Picture this: you walk through the gates to Rice Field to watch a home football game. You buy your ticket and begin walking down the metal bleachers to find a spot for yourself. Then you hear it, the thunderous booming of the drummers down on the sideline. They’re playing a song called D & K, but you don’t know that. You just know that the game hasn’t started yet, and your attention has been grabbed by the drummers.
You might’ve experienced something along those lines when going to a home game, and even if you haven’t, you might be wondering just what goes on behind the scenes with the drumline. Or maybe you just like the drums, which is a perfectly acceptable reason to read this as well. Today, I’m showing you from a drummer’s perspective what goes on in the drumline and taking a look at the talented individuals behind it.
The Cymbal Clan:
Everyone has to start somewhere, and on the AHS drumline, that somewhere is the cymbal section. Although technically at the bottom of the food chain per se, the cymbal players still hold a vital role in the drumline’s sound. This school year, the Cymbal Clan consists of Cyrus Nourizadeh, Anne Gill, Jonah Smith, and Caleb Kidd. These four freshmen aid the band’s sound with consistent hi-hat clicks to hold tempo and big climactic crashes for added effects. They provide the high-end of the backbeat for the rest of the line to follow, which proves their importance to the group.
The Bass Drum Tribe:
For a drummer’s sophomore year, they move up to the bass drum, the low, thumping sound that really gives the group that added umph. This year there are three members of the Bass Drum Tribe: Darren Bunker, Olivia Turnage, and Dominic Vevag. Each member’s drum is tuned to a different pitch, so in some cadences, they have to coordinate between one another to create melodies between the three of them, known as ‘splits.’ The power and low end that the bass drums add to the group demonstrates how much of a necessity they are, and the skill of the players aides that claim more so.
The Snare Overlords:
After sophomore year, an Anacortes High School drummer is forced to make the most difficult decision of their high school career; snare or tenors. For junior Abby Ball and senior Rylan Yonkman, they chose the snare drum. From complex rudiments and militaristic rolls, these players show the skill that is necessary for this instrument, including the use of traditional grip, which is a technique in which a drummer holds the stick in their left hand with their palm facing up, which is quite challenging to learn and even harder to master. The AHS Snare Section, however, has no trouble with these strange techniques and plays fantastically anyway.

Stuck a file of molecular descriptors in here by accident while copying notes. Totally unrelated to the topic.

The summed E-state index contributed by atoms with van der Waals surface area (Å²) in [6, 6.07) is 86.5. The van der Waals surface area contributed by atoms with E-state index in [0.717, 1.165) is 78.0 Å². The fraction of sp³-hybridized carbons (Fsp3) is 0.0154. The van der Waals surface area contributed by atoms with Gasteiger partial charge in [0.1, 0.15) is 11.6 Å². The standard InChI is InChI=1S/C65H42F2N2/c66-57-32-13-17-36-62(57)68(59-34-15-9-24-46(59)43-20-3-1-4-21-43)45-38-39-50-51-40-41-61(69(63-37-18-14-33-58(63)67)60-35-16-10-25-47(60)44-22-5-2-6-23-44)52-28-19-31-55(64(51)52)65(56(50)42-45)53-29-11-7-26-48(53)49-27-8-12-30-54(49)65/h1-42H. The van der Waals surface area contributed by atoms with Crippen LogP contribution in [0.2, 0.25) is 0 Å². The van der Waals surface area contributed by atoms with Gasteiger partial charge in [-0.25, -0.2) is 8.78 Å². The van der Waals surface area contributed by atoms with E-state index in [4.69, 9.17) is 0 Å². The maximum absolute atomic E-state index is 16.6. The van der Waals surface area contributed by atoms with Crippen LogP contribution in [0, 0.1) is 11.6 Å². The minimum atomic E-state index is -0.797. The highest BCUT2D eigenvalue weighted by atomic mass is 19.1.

The Tenor Gods:
Finally, we find the tenor players, the marching tom-toms of the group. These players are typically responsible for the melody of the group’s cadences, as well as being the maintainers of the groove. This year’s Tenor Gods are senior Jacob Fry and junior Kellen Murphy, who also happens to be me. This year, besides being responsible for the speedy solos and groovy verses of cadences, the tenor players have adopted a job to create more crowd involvement: yelling. Amongst the drumline members, many nicknames have been given over the years, most of which were given to Jacob Fry. Those nicknames consist of Captain Jacovich, Big Man, Greasy Jesus, and most recently, the CEO of Loud. The sheer amount of energy radiated off by the tenors shows how much of a necessity they are to the group’s sound.
During school events such as assemblies, football games, basketball games, and even the annual Christmas parade, the drumline will play songs that are just percussion, which are called cadences. Most cadences have been passed down from generation to generation, many of which are a good 10+ years old. These include cadences such as D & K, Rockin’ Hell, G Unit, Hawks, iDrum, and Mary. Other cadences, however, are relatively recent additions to the drummers’ catalog. These newer cadences are either written by students or from a packet of sheet music. Some examples are Hand Jive, White Boy Smooth, McDonald’s Dollar Menu, and Nigel Thornberry.
One cadence, however, has a history that is, at least to me, substantially more interesting than that of the rest of them. Firesticks has been in the drumline’s use for at least 15 years, and probably more, but what sets this cadence apart from the rest isn’t its age, but rather who wrote it: Braydn Krueger. Braydn was the drummer and backup singer for the rock band The Lonely Forest, whose biggest hits include We Sing In Time and Turn Off This Song And Go Outside, both of which have more than one million plays on Spotify. All four of The Lonely Forest members went to AHS, and Braydn Krueger was on the drumline. For his senior project, he decided to write some new cadences for the group, which included Firesticks. Due to the author’s impact on most of the drumline as musicians, the cadence Firesticks will always hold a special place in our hearts.